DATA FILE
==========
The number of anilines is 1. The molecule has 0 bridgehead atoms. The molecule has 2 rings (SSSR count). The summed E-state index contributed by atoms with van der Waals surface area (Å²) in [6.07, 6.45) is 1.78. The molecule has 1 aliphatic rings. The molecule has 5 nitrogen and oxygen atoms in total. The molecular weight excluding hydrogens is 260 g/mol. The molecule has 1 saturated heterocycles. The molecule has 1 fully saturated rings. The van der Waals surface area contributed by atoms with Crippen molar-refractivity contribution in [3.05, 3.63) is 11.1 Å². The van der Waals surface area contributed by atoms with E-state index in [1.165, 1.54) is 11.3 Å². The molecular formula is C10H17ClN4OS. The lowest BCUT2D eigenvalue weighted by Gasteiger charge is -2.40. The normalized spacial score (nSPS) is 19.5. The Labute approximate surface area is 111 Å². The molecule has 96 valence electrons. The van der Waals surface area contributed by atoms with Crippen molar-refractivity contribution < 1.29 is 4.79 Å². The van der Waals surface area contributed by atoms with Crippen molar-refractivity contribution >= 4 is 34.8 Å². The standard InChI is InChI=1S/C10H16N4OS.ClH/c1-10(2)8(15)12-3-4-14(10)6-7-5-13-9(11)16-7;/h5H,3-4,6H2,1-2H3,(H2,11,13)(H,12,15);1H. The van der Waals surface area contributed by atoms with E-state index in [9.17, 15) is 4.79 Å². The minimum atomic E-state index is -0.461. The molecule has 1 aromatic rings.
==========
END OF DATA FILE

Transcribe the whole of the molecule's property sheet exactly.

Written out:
The number of anilines is 1. The molecule has 0 bridgehead atoms. The molecule has 2 rings (SSSR count). The summed E-state index contributed by atoms with van der Waals surface area (Å²) in [6.07, 6.45) is 1.78. The molecule has 1 aliphatic rings. The molecule has 5 nitrogen and oxygen atoms in total. The molecular weight excluding hydrogens is 260 g/mol. The molecule has 1 saturated heterocycles. The molecule has 1 fully saturated rings. The van der Waals surface area contributed by atoms with Crippen molar-refractivity contribution in [3.05, 3.63) is 11.1 Å². The van der Waals surface area contributed by atoms with E-state index in [1.165, 1.54) is 11.3 Å². The molecular formula is C10H17ClN4OS. The lowest BCUT2D eigenvalue weighted by Gasteiger charge is -2.40. The normalized spacial score (nSPS) is 19.5. The Labute approximate surface area is 111 Å². The molecule has 96 valence electrons. The van der Waals surface area contributed by atoms with Crippen molar-refractivity contribution < 1.29 is 4.79 Å². The van der Waals surface area contributed by atoms with Crippen molar-refractivity contribution >= 4 is 34.8 Å². The standard InChI is InChI=1S/C10H16N4OS.ClH/c1-10(2)8(15)12-3-4-14(10)6-7-5-13-9(11)16-7;/h5H,3-4,6H2,1-2H3,(H2,11,13)(H,12,15);1H. The van der Waals surface area contributed by atoms with E-state index in [9.17, 15) is 4.79 Å². The minimum atomic E-state index is -0.461. The molecule has 1 aromatic rings.